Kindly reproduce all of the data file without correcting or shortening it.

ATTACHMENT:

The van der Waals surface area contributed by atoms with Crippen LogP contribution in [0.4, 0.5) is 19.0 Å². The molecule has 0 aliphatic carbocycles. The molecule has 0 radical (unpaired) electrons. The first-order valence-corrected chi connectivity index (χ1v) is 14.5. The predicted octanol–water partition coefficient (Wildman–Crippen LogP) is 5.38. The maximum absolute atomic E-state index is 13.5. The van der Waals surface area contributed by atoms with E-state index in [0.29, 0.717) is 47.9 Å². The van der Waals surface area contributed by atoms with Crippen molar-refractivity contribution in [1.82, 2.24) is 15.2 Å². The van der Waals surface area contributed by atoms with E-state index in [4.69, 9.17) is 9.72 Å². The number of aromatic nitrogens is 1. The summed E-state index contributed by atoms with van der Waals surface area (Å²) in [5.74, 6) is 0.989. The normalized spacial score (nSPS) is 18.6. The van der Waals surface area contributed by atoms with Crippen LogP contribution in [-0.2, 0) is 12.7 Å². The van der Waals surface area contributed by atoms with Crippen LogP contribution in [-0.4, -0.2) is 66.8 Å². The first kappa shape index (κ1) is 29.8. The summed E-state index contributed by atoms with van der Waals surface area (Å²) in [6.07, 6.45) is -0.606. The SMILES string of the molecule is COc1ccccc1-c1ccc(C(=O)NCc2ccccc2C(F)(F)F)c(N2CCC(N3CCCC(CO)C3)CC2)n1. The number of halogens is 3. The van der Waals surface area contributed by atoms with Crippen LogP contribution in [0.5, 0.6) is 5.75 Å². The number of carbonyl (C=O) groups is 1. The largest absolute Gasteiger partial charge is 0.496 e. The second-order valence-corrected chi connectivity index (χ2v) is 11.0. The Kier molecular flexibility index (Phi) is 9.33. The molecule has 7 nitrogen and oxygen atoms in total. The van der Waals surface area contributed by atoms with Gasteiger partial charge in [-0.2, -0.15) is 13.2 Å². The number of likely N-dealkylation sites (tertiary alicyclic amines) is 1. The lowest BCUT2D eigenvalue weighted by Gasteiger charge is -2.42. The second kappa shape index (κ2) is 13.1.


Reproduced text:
The van der Waals surface area contributed by atoms with Crippen LogP contribution in [0.4, 0.5) is 19.0 Å². The molecule has 0 aliphatic carbocycles. The molecule has 0 radical (unpaired) electrons. The first-order valence-corrected chi connectivity index (χ1v) is 14.5. The predicted octanol–water partition coefficient (Wildman–Crippen LogP) is 5.38. The maximum absolute atomic E-state index is 13.5. The van der Waals surface area contributed by atoms with E-state index in [0.29, 0.717) is 47.9 Å². The van der Waals surface area contributed by atoms with Crippen molar-refractivity contribution in [1.82, 2.24) is 15.2 Å². The van der Waals surface area contributed by atoms with E-state index in [4.69, 9.17) is 9.72 Å². The number of aromatic nitrogens is 1. The summed E-state index contributed by atoms with van der Waals surface area (Å²) in [5.74, 6) is 0.989. The normalized spacial score (nSPS) is 18.6. The van der Waals surface area contributed by atoms with Crippen LogP contribution in [-0.2, 0) is 12.7 Å². The van der Waals surface area contributed by atoms with Crippen LogP contribution in [-0.4, -0.2) is 66.8 Å². The first kappa shape index (κ1) is 29.8. The summed E-state index contributed by atoms with van der Waals surface area (Å²) in [6.07, 6.45) is -0.606. The SMILES string of the molecule is COc1ccccc1-c1ccc(C(=O)NCc2ccccc2C(F)(F)F)c(N2CCC(N3CCCC(CO)C3)CC2)n1. The number of halogens is 3. The van der Waals surface area contributed by atoms with Crippen LogP contribution in [0.5, 0.6) is 5.75 Å². The number of carbonyl (C=O) groups is 1. The largest absolute Gasteiger partial charge is 0.496 e. The second-order valence-corrected chi connectivity index (χ2v) is 11.0. The Kier molecular flexibility index (Phi) is 9.33. The molecule has 7 nitrogen and oxygen atoms in total. The van der Waals surface area contributed by atoms with Gasteiger partial charge in [-0.2, -0.15) is 13.2 Å². The number of likely N-dealkylation sites (tertiary alicyclic amines) is 1. The lowest BCUT2D eigenvalue weighted by Gasteiger charge is -2.42. The second kappa shape index (κ2) is 13.1.